I continue with the jigsaw or see saw that is the balance between effective pedagogical use of technology in language teaching and the utopian push that assumes technology must automatically be good, we only have to work out how best to use it. At the recent TESOL-SPAIN conference in Seville Hugh Dellar had a challenging, brave and provocative talk on “Technology and Principles in Language Learning”. This was a fascinating evaluation of the role technology has or is thought to play in the language teacher’s classroom. His argument essentially, was that we should focus more on language and learning and not be too distracted by the trills, frills and often time consuming demands of using technology in our classes. His key point is, as I imagine most teachers will agree, that technology is only one more tool we have and its effectiveness will depend on the teacher. It is also a tool we shouldn’t necessarily feed bad about not using!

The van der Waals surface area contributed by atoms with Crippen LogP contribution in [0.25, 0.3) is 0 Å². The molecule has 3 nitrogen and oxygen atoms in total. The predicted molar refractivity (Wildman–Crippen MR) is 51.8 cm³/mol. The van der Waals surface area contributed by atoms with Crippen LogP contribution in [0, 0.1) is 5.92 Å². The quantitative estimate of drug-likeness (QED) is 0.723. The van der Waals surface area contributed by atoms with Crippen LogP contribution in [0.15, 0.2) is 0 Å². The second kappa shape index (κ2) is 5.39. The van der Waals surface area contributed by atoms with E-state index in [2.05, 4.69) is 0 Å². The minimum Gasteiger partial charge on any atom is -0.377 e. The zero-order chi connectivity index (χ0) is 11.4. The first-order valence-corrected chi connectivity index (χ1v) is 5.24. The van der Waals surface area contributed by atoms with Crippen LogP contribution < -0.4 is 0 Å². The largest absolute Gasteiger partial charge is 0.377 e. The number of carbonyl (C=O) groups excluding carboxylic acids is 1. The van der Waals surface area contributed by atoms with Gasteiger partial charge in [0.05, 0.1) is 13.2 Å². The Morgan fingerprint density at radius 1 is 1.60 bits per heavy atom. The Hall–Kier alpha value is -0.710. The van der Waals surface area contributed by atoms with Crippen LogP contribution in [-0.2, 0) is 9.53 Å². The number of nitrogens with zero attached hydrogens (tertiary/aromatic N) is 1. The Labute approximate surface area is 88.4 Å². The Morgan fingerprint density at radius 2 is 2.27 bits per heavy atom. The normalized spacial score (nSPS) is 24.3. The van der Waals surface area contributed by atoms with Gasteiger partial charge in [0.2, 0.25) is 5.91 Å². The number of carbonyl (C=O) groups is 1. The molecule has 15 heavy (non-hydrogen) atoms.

About a day later Russell Stannard published an article in the Guardian (here) outlining the advantages of using the increasing variety of sound recording software and websites with students. Far from the days when CALL meant grammar bashing exercises he points out the strengths and potential of new multimedia software and sites that are very easy to use and, potentially, very useful for language learning.
Interestingly, Russell is stressing the potential for using these tools by the student at home more than a teacher using them in class. We return to the concept of the flipped classroom and in that sense perhaps there isn’t much difference between what appear to be two opposing views of technology: it’s role in class may actually be limited, may need to be limited, but what students can bring to the language class through technology may know no bounds.